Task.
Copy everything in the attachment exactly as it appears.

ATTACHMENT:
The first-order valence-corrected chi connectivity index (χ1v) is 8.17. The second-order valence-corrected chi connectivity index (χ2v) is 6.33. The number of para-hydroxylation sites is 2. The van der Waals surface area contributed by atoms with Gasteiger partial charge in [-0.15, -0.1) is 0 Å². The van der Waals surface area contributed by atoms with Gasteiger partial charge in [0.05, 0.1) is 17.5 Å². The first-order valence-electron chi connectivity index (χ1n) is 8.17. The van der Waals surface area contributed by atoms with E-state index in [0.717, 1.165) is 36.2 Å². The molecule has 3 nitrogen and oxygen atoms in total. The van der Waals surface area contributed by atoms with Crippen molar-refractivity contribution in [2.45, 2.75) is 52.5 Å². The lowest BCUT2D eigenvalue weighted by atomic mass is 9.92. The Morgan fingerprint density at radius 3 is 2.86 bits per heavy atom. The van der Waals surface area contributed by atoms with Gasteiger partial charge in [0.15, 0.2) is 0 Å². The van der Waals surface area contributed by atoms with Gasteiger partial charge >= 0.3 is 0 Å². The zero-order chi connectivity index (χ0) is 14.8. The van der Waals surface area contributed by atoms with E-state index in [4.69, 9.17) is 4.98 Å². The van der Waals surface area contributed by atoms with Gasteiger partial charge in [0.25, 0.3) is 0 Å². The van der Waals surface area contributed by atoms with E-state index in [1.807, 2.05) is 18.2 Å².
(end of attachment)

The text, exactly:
The first-order valence-corrected chi connectivity index (χ1v) is 8.17. The second-order valence-corrected chi connectivity index (χ2v) is 6.33. The number of para-hydroxylation sites is 2. The van der Waals surface area contributed by atoms with Gasteiger partial charge in [-0.15, -0.1) is 0 Å². The van der Waals surface area contributed by atoms with Gasteiger partial charge in [0.05, 0.1) is 17.5 Å². The first-order valence-electron chi connectivity index (χ1n) is 8.17. The van der Waals surface area contributed by atoms with E-state index in [0.717, 1.165) is 36.2 Å². The molecule has 3 nitrogen and oxygen atoms in total. The van der Waals surface area contributed by atoms with Crippen molar-refractivity contribution in [2.45, 2.75) is 52.5 Å². The lowest BCUT2D eigenvalue weighted by atomic mass is 9.92. The Morgan fingerprint density at radius 3 is 2.86 bits per heavy atom. The van der Waals surface area contributed by atoms with Gasteiger partial charge in [0.15, 0.2) is 0 Å². The van der Waals surface area contributed by atoms with Gasteiger partial charge >= 0.3 is 0 Å². The zero-order chi connectivity index (χ0) is 14.8. The van der Waals surface area contributed by atoms with E-state index in [4.69, 9.17) is 4.98 Å². The van der Waals surface area contributed by atoms with Gasteiger partial charge in [0.25, 0.3) is 0 Å². The van der Waals surface area contributed by atoms with E-state index in [1.807, 2.05) is 18.2 Å².